OTish: Up the flag for Jane Austen :)

Erin McMullin erm8 at psu.edu
Tue Jun 5 13:07:26 EDT 2001

I have to write back for this one.  

I was required to read P&P for school when I was sixteen, and I thought the
characters were the most ridiculous, silly, conflicted people EVER, and if
everyone would just SAY what they thought/felt, the book would only be ten
pages long, and all the better for those of us who were required to read it.  

I read it again in my mid twenties, and laughed so hard at times that I
cried.  I've reread it at least three times since then.  

(If my sister is reading this, she can attest to the fact that I hated the
book, which she quite liked even at age sixteen...)

~ erin

At 02:26 PM 6/5/01 +0200, you wrote:
>Alexandra wrote:
>I agree altogether that Some Books Are Not For Some Readers at the Time
>when First Introduced to Same Readers.  I read P&P when I was sixteen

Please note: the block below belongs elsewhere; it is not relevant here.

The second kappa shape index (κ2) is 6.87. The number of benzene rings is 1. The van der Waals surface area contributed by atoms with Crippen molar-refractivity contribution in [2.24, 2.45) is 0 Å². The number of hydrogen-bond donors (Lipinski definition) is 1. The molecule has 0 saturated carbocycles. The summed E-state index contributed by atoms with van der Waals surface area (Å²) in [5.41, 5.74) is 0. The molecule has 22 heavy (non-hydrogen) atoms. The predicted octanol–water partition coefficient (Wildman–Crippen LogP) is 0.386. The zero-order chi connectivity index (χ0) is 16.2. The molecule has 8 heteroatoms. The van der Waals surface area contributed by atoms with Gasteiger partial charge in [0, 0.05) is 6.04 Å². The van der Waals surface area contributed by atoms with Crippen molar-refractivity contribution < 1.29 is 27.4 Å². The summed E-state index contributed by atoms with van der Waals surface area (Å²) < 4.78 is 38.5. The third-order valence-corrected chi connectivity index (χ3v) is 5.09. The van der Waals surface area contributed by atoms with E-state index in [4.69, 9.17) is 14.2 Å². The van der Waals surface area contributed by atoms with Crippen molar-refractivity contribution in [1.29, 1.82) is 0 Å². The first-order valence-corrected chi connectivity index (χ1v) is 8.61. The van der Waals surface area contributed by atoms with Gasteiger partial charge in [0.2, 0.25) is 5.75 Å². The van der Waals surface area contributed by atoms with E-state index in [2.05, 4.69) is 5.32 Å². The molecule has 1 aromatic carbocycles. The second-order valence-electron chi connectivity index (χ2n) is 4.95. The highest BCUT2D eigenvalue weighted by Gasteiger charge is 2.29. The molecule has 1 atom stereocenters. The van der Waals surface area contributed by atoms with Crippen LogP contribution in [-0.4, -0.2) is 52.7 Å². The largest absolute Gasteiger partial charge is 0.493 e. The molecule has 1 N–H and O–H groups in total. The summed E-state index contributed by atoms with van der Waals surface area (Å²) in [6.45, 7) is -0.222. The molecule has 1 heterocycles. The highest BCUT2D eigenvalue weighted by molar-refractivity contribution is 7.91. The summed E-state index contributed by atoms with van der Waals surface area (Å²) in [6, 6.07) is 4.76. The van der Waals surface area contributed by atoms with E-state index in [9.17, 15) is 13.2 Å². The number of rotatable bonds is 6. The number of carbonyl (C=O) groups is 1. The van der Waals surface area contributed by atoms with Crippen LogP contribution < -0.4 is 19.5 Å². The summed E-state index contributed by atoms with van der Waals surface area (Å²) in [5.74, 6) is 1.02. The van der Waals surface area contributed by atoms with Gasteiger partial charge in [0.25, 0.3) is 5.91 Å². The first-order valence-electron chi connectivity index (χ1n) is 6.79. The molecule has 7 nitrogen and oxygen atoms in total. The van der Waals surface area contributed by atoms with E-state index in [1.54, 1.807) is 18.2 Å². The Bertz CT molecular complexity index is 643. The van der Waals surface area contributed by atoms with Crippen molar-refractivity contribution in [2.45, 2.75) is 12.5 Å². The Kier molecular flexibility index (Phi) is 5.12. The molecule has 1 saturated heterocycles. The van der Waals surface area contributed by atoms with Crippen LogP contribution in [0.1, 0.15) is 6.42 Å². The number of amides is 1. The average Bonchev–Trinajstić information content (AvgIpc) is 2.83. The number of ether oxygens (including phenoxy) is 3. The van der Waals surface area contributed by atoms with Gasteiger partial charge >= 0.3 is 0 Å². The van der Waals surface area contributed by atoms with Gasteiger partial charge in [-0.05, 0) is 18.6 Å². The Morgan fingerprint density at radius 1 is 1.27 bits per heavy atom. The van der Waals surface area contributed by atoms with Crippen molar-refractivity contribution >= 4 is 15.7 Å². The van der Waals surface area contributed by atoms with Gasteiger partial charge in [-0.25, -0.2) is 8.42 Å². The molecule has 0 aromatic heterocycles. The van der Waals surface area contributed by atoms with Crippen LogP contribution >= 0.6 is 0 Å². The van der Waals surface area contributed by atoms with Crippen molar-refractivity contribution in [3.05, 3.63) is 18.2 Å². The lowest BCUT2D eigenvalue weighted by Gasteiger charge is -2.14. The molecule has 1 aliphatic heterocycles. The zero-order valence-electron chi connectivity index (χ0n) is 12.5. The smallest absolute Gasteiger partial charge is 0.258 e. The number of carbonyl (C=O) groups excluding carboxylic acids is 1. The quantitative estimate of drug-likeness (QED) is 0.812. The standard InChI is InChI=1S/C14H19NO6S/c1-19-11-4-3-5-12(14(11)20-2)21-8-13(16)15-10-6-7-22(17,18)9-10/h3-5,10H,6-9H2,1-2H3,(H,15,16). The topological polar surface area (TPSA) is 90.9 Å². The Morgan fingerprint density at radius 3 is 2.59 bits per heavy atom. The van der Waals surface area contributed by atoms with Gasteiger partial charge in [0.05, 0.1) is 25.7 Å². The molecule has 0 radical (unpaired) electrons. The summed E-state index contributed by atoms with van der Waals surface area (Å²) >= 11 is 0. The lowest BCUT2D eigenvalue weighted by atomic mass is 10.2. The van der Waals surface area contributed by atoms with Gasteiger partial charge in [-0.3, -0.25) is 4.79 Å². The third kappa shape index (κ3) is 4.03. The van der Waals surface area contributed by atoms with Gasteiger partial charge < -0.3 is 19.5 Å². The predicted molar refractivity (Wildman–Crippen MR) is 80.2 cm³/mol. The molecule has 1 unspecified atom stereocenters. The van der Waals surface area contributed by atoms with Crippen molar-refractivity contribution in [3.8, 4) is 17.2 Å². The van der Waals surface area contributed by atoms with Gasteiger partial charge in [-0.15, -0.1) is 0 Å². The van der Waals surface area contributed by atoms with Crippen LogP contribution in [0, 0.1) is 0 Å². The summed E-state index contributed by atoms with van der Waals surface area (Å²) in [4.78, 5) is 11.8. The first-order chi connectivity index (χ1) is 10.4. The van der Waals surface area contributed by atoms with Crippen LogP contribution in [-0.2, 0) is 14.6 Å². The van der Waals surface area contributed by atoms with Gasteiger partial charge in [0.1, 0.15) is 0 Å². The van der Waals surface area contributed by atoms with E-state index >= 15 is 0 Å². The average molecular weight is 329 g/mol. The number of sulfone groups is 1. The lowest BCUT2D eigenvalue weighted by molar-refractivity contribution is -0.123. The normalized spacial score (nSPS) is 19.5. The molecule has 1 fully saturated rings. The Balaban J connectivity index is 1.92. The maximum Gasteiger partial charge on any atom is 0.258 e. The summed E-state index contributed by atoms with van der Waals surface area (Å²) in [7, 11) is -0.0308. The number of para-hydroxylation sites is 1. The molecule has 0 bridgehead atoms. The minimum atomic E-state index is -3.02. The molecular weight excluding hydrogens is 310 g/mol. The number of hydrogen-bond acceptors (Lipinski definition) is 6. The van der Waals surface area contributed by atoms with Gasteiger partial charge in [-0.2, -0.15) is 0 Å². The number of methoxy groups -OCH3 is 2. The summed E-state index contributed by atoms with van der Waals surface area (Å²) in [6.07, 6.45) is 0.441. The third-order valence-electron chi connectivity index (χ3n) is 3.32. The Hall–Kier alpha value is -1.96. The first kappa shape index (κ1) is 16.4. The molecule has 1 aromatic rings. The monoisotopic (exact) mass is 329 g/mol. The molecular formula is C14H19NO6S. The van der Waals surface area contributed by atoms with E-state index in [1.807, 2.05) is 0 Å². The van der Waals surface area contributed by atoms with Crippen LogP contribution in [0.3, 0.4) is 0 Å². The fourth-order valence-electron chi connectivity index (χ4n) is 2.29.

>and yawned my way through it.  I tried Emma and literally fell asleep
>during Chapter 1.
>lol. Happened to me, too. I was about 17 years old when I tried Emma for
the first time,
>and didn't get further that two or three pages. Years later, I read it and
liked it very
>Ven wrote:
>As Philip said some writers are not for some readers. And although
>Dorian was right to point out that books can be introduced at the
>wrong age (the thought of making 17 year old lads read
>Persuasion, rotfwl), I was well into my 30s before I could really
>enjoy Dickens for example, I don't think I'm ever going to love Jane
>So maybe there's hope for me and Dickens, which I find (still) quite
annoying. I had to
>read David Copperfield in school, and at some point I simply couldn't bear
the fact that
>everybody knows and Davod does not no more, so I stopped reading. The most
humorous thing
>to me were essays claiming how funny and ironic the book was. The fact the
DC came up
>unexpectely in my final exams made me regret not finnishing it... How
ironic. ;-)
>About Austen at  http://www.sff.net/people/Sherwood/  Sherwood Smith
(author of Court and
>Crown duel) has some interesting toughts about her. I even wrote to her *
about her books
>(which I like very much) and her comments about Emma (to which I didn't
quite agree) and
>she wrote me a very nice letter back.
>* First time I wrote such a letter...
>Irony is if you don't get it.
>Definition by a friend of mine
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